To put it another way, why should we believe these headlines? Because someone from a respected university gave a conference talk on it? That’s not enough: conference talks are full of speculative research efforts. Because it was featured in a news article in Nature? No.

As I see it, the problem is not with the research itself—I disagree with Yong’s statement that perhaps the best option with this research is “to not do it at all”—but with its presentation as truth, or even as provisional truth. Speculation is fine, just label it as such.

P.S. Reardon also refers unquestioningly to the claim that “the chance of a man being gay increases by 33% for each older brother he has,” but the link here is to a 2001 paper on the topic by Ray Blanchard, and last time I looked at this work, back in 2006, I had some concerns about this claim (also see comments on that post for some interesting discussion).

P.P.S. More here. Researcher Tuck Ngun defends his twin study and I remain skeptical.

15 Comments

  1. Rahul says:

    If PNAS / Nature / Science are crappy what are the good Journals?

    Why project from one crappy study to the whole Journal? Sure they’ve published other crap but what Journal hasn’t?

    Academic publishing as a whole has deep, serious problems. Focus on PNAS makes it seem a journal specific problem.

    • Andrew says:

      Rahul:

      I never said these journals are crappy, I just said they’ve become notorious for publishing flashy but unsubstantiated scientific claims.

      When it comes to social science, I do think these journals publish some crap that would never pass muster at the American Political Science Review, for example. One trouble is that they seem to specialize in short crisp papers that can be summarized in a snappy headline. But science doesn’t always work that way.

      I focus on the tabloids in part because their reputation is such that papers published there are often assumed by science journals to be true and correct. If journalists were to ignore PPNAS, I’d be happy to do so also.

      • Rahul says:

        When you write “they’ve become notorious for publishing flashy but unsubstantiated scientific claims” it sounded to me like you mean’t they are worse than most other journals. e.g. “Camden, NJ has become notorious for its high crime rate.”

        Which I don’t think is the case. They are no worse than they typical academic Journal.

        • Anonymous says:

          I dread it when info I want appears to be published in Nature/Science and their ilk. Almost without fail it will be impossible to figure out what was actually done. Poor/abbreviated methods sections are not limited to those prestige journals, but definitely more common there. It also depends on the date, the absolute worst is Science from ~2000.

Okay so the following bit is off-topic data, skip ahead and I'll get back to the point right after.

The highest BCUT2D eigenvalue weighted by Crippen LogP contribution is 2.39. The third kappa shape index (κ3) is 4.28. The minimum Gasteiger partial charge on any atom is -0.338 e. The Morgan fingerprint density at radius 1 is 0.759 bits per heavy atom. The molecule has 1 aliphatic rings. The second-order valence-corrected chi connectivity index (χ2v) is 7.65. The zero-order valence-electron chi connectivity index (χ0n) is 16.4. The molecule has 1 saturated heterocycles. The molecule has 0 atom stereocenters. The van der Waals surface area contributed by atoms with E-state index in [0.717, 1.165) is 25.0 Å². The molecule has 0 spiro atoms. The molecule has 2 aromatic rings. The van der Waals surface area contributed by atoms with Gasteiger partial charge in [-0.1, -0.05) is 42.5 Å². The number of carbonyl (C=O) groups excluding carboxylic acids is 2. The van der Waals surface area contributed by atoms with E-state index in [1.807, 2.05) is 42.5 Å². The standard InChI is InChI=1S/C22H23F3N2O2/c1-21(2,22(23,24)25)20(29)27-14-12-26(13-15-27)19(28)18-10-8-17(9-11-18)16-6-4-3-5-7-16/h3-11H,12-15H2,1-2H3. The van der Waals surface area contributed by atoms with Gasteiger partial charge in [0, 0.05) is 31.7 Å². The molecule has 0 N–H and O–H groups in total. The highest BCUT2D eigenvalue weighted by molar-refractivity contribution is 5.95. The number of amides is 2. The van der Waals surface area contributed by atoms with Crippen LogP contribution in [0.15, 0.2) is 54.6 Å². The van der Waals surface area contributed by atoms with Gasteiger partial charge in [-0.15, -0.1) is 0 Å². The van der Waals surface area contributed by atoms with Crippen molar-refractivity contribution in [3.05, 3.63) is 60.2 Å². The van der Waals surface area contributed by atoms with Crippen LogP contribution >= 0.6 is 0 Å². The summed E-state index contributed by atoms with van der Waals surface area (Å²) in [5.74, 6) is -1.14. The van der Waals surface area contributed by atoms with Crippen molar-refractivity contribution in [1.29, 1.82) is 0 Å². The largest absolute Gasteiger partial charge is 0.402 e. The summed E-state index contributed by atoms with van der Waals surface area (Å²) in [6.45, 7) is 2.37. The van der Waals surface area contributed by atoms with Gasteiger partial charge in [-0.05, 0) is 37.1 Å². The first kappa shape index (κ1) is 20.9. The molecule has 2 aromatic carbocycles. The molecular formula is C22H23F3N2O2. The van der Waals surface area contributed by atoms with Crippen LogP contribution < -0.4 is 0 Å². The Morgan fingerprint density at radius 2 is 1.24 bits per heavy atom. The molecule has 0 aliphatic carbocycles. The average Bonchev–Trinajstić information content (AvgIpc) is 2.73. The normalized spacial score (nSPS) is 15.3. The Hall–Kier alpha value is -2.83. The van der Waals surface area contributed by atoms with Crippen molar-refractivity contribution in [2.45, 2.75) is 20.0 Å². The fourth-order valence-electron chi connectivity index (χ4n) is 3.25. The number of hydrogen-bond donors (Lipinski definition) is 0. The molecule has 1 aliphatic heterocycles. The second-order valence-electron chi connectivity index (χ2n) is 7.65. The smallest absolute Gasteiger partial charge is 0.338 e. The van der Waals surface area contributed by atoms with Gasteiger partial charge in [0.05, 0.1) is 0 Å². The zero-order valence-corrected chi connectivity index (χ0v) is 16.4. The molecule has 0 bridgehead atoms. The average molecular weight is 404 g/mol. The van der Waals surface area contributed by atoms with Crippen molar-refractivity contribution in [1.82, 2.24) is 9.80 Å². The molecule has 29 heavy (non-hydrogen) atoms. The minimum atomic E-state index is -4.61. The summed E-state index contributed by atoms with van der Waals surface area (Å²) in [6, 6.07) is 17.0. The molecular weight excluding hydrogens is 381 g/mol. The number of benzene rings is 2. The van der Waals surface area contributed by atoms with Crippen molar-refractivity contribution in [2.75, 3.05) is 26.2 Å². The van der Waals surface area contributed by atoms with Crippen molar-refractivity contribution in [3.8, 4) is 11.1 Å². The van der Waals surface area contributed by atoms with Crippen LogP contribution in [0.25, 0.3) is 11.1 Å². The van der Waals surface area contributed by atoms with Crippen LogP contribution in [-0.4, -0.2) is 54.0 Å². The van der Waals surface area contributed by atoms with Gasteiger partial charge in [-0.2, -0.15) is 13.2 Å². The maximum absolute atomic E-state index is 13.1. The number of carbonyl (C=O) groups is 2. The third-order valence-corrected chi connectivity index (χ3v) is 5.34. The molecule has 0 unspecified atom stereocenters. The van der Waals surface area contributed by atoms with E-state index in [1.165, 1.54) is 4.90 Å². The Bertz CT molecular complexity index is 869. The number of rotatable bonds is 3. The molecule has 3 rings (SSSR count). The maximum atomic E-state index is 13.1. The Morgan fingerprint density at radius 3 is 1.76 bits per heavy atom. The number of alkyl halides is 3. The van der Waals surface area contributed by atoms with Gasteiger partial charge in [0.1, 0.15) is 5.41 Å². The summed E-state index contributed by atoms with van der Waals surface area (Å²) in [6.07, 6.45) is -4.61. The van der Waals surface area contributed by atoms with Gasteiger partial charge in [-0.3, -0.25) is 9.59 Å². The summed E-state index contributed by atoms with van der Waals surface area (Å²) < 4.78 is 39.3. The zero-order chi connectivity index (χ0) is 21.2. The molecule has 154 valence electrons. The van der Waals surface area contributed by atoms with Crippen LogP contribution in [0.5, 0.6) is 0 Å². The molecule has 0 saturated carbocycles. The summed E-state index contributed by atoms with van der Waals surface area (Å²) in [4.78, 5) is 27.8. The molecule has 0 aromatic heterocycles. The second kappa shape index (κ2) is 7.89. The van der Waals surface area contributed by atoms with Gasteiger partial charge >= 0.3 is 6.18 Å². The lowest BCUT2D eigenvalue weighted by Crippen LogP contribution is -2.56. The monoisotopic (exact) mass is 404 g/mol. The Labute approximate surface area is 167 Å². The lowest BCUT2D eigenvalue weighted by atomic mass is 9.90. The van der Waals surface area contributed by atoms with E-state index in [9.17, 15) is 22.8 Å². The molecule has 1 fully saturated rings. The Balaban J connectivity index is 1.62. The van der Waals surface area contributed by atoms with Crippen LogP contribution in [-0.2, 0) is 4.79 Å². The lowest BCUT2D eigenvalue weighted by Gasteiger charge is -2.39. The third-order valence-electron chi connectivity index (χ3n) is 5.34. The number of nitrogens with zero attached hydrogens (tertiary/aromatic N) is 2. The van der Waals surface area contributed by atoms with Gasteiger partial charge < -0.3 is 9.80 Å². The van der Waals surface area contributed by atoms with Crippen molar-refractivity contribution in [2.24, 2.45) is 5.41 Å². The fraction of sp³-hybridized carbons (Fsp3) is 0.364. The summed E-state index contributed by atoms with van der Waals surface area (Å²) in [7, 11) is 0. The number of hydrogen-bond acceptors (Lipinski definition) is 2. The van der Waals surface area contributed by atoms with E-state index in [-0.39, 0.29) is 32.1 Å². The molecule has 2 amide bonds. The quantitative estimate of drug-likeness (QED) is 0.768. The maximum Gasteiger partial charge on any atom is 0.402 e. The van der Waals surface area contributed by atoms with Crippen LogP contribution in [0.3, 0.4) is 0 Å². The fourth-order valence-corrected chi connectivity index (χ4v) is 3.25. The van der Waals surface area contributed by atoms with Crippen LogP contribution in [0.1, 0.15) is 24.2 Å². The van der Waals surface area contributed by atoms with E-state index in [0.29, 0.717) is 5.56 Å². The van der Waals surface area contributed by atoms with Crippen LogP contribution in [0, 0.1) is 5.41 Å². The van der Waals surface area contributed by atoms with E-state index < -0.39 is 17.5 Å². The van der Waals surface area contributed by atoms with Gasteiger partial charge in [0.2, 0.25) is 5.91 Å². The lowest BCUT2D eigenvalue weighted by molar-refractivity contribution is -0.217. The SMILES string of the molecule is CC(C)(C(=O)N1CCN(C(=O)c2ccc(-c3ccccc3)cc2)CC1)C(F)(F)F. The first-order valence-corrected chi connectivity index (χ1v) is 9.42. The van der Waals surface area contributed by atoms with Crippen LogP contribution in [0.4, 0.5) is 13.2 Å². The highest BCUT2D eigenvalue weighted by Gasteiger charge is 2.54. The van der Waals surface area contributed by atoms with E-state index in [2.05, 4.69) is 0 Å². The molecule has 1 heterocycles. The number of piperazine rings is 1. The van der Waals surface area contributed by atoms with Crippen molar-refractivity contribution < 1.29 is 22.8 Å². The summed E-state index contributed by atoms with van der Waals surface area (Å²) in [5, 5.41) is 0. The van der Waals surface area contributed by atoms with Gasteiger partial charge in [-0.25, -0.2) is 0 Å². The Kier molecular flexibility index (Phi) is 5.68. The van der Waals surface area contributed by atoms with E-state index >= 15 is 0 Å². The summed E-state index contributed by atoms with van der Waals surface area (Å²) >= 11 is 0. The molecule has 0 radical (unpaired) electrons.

• D.O. says:

          But, even if true, a “typical academic journal” is not attracting as much publicity. In addition, the more striking the result, the more probable that it is a fluke. I vaguely remember some graph making rounds on the internet a few years ago, showing that the more prestigious the journal where the paper is published, the more probable that the claimed effect will shrink in the future.

  2. artkqtarks says:

    It seems Ed Yong was at American Society of Human Genetics meeting and presumably was able to attend the talk and/or talked with people who did.

    A crucial flaw of this study that has nothing to do with statistics is that they studied methylation of DNA samples from saliva. People in the epigenetics field say “One genome, many epigenomes.” It means that, even though cells in your body have identical genome (with the exception of B cells and T cells that undergo genetic rearrangements), you have many different cell types and different “epigenomes” associated with them. (I prefer not to use the terms like epigenetics and epigenome that often get abused. But I think you get the point.) Saliva contains mixture of cells and the most of such cells should have little relevance to social/sexual behavior. Why would you even expect that you can get anything informative from such a study?

  3. Martin says:

    So, are we now a step closer to understanding why homosexuals metabolize arsenic instead of phosphorus?

  4. Unrelated to the point of your post, Andrew: Is there some odd reason you insist on abbreviating Proceedings of the National Academy of Sciences as PPNAS rather than PNAS (as is standard among everyone else)?